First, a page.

Making marks is the play at the core of drawing and printmaking. Although Rich Gere’s exhibit Here & Now; There & Again at Kibbee Gallery is not particularly ground breaking in the scope of contemporary art today, its clean classicism and deft two-dimensional maneuvers of texture, spots, and calligraphic streaks are neatly presented, gracing the rooms with an air of lighthearted doodling.
Of course, if you read the artist statement, you may expect a whole lot more. Here it is: “Rich Gere continues an exploration of order and chaos. Inspired by nature’s decay and rebirth, the uncertainty of plans and structures and the constant urge to build, organize, and control—the current works are an exploration of our connectivity to the planet and our desires to explain the unknown. The constant redefining of our purpose and need for ever-present meaning in our lives. These works are a step toward connecting the threads between temporal and ethereal worlds; a look into ourselves, while looking outward at the vast workings of time and space.” Wow, that’s a pretty ambitious load. Is Gere being facetious? Or does he really intend to express all of this?
I don‘t mean to harp on it, but sometimes artists just shouldn’t include written statements. This is a perfect case in point. What if—on purpose—no official paragraph-in-the-binder were available? Viewers would be left with only the titles upon which to ponder the work, and this in turn might skew the experience in a more mysterious, perhaps even Buddhic direction. Gere’s titles run the gamut with a random existentialism: All the Tea in China, Quick and Whispers, v = M = |r˚| = |dr/dt|, and Listening to Children. Such abstract verbal morsels should stand alone like the “fluid poetry” of his ink on paper.
Basically, all the works on paper are variations on a similar, centralized, black-ink scribble atop elegant layers of subtle color and surface qualities. Conservative use of aqua, light pink, cream, and purple phase in and out behind the dominant, black abstract characters. The works are very practical in size and price, sensitively framed so as to appreciate the deckled edges. I wish Gere had made at least one really large unframed work, so that repeated emblem—his curious language of ink imprints—could become aggressively graphic, more emotional and uncontained. If indeed his artist statement is sincere, he is enrapt by the fateful physicality of hand or machine on surface. But at the current scale, the potential power of these works and the process that created them are fairly restrained. What would happen if Gere had painted or printed one massive gestural jumble over the mantle and directly on the wall to really rock the boat of this orderly salon? What if he were a bit less faithful to the tropes of professionalism? We are all practicing art out here in the distant outposts of international contemporary norms. Kibbee Gallery is a perfect out-of-the-way place to pull a few bold moves and take some chances. Alas, with only a few extra touches, this show could have been so much more.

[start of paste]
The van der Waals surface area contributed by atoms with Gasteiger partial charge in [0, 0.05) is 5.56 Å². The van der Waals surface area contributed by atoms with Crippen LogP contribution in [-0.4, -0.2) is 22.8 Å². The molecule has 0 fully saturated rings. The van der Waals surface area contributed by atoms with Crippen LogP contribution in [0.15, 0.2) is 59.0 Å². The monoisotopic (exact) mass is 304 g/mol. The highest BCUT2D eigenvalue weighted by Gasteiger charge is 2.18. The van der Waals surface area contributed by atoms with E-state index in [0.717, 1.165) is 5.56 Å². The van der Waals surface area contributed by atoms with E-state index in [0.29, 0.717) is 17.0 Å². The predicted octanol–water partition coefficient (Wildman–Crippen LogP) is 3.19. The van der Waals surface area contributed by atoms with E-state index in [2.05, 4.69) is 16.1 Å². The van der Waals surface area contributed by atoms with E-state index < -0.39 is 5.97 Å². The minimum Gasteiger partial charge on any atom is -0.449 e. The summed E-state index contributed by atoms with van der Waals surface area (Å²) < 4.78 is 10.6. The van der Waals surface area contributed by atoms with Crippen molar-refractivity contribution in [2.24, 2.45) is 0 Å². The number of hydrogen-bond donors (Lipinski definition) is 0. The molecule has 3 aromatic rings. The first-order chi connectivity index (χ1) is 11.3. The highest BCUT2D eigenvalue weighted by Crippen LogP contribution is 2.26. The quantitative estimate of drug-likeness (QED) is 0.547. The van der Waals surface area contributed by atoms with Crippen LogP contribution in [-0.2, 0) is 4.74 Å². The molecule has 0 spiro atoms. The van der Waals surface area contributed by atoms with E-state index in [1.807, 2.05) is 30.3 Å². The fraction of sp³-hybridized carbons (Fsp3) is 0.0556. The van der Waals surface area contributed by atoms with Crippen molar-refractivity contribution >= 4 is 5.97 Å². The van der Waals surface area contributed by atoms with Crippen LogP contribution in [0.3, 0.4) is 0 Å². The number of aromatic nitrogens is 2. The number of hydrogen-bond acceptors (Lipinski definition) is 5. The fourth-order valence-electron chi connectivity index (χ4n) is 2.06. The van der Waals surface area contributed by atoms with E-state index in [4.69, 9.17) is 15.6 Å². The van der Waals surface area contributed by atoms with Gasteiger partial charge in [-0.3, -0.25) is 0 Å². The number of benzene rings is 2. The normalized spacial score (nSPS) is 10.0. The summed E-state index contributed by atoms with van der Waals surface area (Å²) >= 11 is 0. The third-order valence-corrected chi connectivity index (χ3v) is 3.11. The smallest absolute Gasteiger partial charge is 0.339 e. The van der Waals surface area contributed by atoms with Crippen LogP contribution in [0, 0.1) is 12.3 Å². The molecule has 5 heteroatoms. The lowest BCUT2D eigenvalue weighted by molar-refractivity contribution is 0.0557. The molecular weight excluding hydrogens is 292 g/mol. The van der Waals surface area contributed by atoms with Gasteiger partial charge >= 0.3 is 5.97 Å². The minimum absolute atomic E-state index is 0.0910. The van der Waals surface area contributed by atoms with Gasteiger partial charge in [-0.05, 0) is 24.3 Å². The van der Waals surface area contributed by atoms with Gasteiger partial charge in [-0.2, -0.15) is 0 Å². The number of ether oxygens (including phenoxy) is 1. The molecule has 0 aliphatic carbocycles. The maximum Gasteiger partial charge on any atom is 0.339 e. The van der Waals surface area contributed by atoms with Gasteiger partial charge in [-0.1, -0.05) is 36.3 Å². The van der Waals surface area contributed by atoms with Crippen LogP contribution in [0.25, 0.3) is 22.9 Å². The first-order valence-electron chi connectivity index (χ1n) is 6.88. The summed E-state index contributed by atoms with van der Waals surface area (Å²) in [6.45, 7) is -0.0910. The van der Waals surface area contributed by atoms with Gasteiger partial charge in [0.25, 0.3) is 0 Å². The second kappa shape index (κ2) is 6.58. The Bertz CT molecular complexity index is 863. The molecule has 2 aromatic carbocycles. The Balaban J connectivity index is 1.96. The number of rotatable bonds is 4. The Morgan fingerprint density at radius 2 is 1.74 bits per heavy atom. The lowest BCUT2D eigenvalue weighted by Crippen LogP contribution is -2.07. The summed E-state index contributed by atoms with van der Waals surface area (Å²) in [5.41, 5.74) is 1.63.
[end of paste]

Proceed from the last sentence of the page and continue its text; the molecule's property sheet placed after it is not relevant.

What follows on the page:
And this brings me to my final point: locally, we need to give more attention to the art of curation. Typically, the Ponce Crush galleries depend on artists to curate their own work. But not every artist is adept at the overall presentation of concept and layout. Many local artists are not even aware of the deeper design decisions that can be made to bump up the impact of an exhibition. Too often, the nuances of how the work is laid out, lighted, edited down, or otherwise considered are never explored. And so, the default is to a rote traditionalism—framed works soberly lined upon walls, etc. In turn, gallerists often think of the work as products on display instead of an opportunity for communication. Understandably, these gallerists often have little time left after all their financial and social responsibilities to spend the effort on curation. I think there is a real chance for emerging curators to step in and make our shows better, especially along Ponce!